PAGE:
Caen was probably the most confusing city we have ever tried to navigate, and I have asked for directions in many places, generally two or three times. I really don’t want to hear you can’t miss ever again. Of course, I can. In Caen, we found our hotel every night but it was always by accident. We never got there by purposefully following anyone’s directions. It only appeared when we were reduced to wandering randomly looking for something, anything that we recognized. Once we got there we didn’t leave; we had dinner both nights in the hotel restaurant, which was surprisingly good.
The point of being in Caen was to tour some World War II sites. Given the serene country and sea side it is today, it is hard to envision thousands of people whose only purpose being there was to kill each other.
We visited Utah Beach, which claimed it place in history more or less by accident. The troops that landed there weren’t supposed to be there but the winds and currents blew them off course. The commanding officer was one General Roosevelt, who was in his late 50s, had volunteered to lead a landing party, was turned down by the relevant Brass, which was over-ruled by even higher Brass, saying, “You can’t turn down the (former) President’s grandson.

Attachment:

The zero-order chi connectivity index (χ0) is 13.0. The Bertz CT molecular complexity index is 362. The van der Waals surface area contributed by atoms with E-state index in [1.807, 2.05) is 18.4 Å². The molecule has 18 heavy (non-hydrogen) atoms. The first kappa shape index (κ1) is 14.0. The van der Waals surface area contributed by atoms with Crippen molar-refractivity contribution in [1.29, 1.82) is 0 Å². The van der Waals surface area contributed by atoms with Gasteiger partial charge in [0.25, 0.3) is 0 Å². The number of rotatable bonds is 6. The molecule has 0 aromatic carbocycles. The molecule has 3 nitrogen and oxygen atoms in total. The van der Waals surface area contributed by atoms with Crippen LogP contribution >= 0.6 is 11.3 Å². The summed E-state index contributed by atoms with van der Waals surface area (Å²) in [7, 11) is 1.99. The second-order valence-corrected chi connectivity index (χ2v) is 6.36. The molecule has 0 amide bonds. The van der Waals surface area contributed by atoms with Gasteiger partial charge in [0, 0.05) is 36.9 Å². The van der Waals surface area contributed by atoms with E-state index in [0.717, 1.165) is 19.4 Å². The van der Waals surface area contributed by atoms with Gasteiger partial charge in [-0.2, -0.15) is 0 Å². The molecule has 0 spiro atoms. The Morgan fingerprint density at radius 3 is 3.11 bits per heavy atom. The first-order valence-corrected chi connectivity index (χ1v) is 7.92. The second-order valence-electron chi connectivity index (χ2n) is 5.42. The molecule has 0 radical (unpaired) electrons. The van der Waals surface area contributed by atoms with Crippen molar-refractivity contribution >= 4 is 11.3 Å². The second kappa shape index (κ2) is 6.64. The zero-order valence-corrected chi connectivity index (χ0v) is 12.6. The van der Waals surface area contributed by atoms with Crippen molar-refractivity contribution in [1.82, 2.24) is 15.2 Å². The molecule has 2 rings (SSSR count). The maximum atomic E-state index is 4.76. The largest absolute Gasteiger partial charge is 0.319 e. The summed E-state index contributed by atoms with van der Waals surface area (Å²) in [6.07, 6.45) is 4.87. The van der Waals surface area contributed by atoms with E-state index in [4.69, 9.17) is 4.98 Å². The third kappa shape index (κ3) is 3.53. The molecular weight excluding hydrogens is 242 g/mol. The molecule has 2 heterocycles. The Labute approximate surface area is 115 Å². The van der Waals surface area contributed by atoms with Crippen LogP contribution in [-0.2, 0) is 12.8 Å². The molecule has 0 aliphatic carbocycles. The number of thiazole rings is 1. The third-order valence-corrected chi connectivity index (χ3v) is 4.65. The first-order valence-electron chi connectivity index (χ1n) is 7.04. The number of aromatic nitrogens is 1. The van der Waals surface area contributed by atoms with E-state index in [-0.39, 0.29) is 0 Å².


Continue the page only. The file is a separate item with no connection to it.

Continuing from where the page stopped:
Gathering his forces, recognizing they weren’t where they were supposed to be, General Roosevelt announced, “Let the war begin here.”
Roosevelt led a highly successful assault on the German stronghold (with a lot of help from over-shore artillery and the paratroopers who had been dropped behind the lines earlier). While it now is a wide empty beach between the ocean and the then heavily defended dune. Then it was a wide beach covered with razor wire and anti-tank barriers between the ocean and the heavily defended dune. Those over-grown ‘jacks’ in the picture at the top would have been part of the anti-tank defense. The empty beach would be bad enough.
The General made it through the landing and died of a heart attack a few weeks later.